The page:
UBC adopts end-to-end Java

The University of British Columbia (UBC) has discovered that sometimes less is more.

The school needed to build a new system for its 6,000-member administrative staff and faculty. At the same time, it needed to provide Internet access to its student information system (SIS) for about 35,000 students.

An initiative to rewrite both systems entirely in Java, from the front to back end, will address all their issues, said Leo Fernig, a project manager at UBC in Vancouver. The first phase of this project, translating the SIS, went live last June. Phase two, the repackaging of those same components to form a new administration system, will go into beta this month.

“We needed to have one common architecture. We didn’t feel we could go with an administrative application in PowerBuilder, and then go and build a different application in CGI for students, because we don’t have the resources to build two separate systems. That’s why Java was chosen — to solve those two problems simultaneously,” he explained.

“Being a university, we have a very heterogeneous client base. Researchers will often have a Solaris box in their labs, there is a very dedicated Mac base and we are (running) about 80 per cent PCs.”

Fernig said the previous method of CGI screenscraping off some 3270 emulation programs was becoming less and less effective as more students accessed the information system via the Internet using their own computers or kiosks set up around campus.

“So students were able to conduct some basic transactions over the Web, like register, look things up on their schedule, change their addresses. But it did not work very well. It really was not scalable. We had five NT servers and up to 10 emulation sessions running on each server and we could not get the throughput that we needed,” he said. “We have 35,000 students and potentially, we would have 5,000 students [logging on] in one day.”

With the new administration system in place, there will finally be support for Macs as well as a Windows GUI to those running 3270 terminals, Fernig said. Also, in the past, running a client/server environment was too difficult due to incompatible DLLs, different versions of programs and other problems associated with manageability.

“Having the thing just run in Java really isolates us from 80 per cent of the problems of running traditional client/server. We do not have the resources to go around and maintain hundreds and hundreds of client/server sites on campus. Whereas with Java we feel all we have to do is ensure that the JVM is installed,” he said.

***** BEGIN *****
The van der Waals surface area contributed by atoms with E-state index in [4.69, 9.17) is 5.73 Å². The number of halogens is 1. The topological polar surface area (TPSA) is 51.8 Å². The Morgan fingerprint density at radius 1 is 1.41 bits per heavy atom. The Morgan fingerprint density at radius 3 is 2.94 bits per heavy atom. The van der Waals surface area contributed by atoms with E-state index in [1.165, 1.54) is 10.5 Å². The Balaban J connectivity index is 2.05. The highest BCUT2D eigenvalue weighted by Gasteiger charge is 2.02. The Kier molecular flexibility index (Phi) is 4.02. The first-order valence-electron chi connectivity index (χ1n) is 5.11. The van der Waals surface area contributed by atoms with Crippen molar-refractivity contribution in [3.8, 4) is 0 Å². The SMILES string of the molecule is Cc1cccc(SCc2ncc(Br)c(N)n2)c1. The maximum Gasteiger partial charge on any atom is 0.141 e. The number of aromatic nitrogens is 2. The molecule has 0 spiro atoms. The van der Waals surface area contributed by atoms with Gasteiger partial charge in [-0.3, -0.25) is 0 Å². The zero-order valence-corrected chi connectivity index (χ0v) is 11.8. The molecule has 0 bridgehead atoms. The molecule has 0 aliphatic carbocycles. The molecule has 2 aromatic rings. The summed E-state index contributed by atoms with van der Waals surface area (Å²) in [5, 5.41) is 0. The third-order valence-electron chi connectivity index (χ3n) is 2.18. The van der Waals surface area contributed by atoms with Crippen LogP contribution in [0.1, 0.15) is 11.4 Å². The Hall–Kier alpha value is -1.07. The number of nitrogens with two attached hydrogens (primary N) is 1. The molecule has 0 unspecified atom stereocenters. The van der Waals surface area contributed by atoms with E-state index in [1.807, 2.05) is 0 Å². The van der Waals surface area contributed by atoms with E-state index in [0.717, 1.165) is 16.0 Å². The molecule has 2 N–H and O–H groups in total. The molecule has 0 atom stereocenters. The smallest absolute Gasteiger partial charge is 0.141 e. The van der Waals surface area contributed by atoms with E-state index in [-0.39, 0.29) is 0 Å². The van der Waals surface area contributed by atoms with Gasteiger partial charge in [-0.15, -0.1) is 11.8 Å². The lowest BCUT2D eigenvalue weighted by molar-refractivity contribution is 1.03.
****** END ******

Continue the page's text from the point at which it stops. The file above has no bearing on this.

Rino Ong, a system consultant with Vancouver-based Sierra Systems who worked on the project, said the translation from Cobol to Java on the administration system was easier than on the SIS project phase because some of the components were already in place.

“We took the Cobol code, looked at it, extracted from it the business rules and then started coding them in Java. The structure was built when we developed the student services module, and we were able to build on that,” he said.

According to Ong, it took six to eight months to develop the entire system, much of which was trial and error.

“More than 50 per cent of the time was spent on basically trying things out infrastructure-wise and building the architecture of how we were going to break down the components,” he said.

A team supporting Cobol was used to extract the business rules and another team rewrote the programs in Java, because “of the Java development team, most don’t know Cobol – don’t even want to touch Cobol,” Ong said.

Maureen Elliott, an administrative supervisor in the registrar’s office at UBC, has noticed that students like the freedom to access their records themselves and prefer to line up to use the kiosks, even when there are administrative clerks available to assist them.

“We have tried to get them to go [to the counter] when we are not as busy to give them a break. But they seem to like to do it themselves — look up their own grade and order transcripts,” she said. “We know we are giving them better service when they can get their transcripts faster and see the courses in a different way.”

Fernig said the new Java-based SIS has addressed some of the problems, but not yet to the desired level.

“The basic problem is that the demand and expectations for services on the Internet has grown astronomically. And the reality is that we can’t meet the demand. It has nothing to do with Java, it’s the size of the machines we have running on the back-end,” he said.

“This is next year’s task — to get the throughput that will meet the expectations.”

The throughput has already increased 100 per cent as a result of the Java project, Fernig said, but expectations have increased three times that much.

“It used to be that we might have 500 people hit on our Web site on one day. And yet last week on one day we had 1,700 come through successfully. That’s good — it’s an enormous increase on what we were able to do a year ago. But now we realize this is only about one tenth of what we need to be able to do.”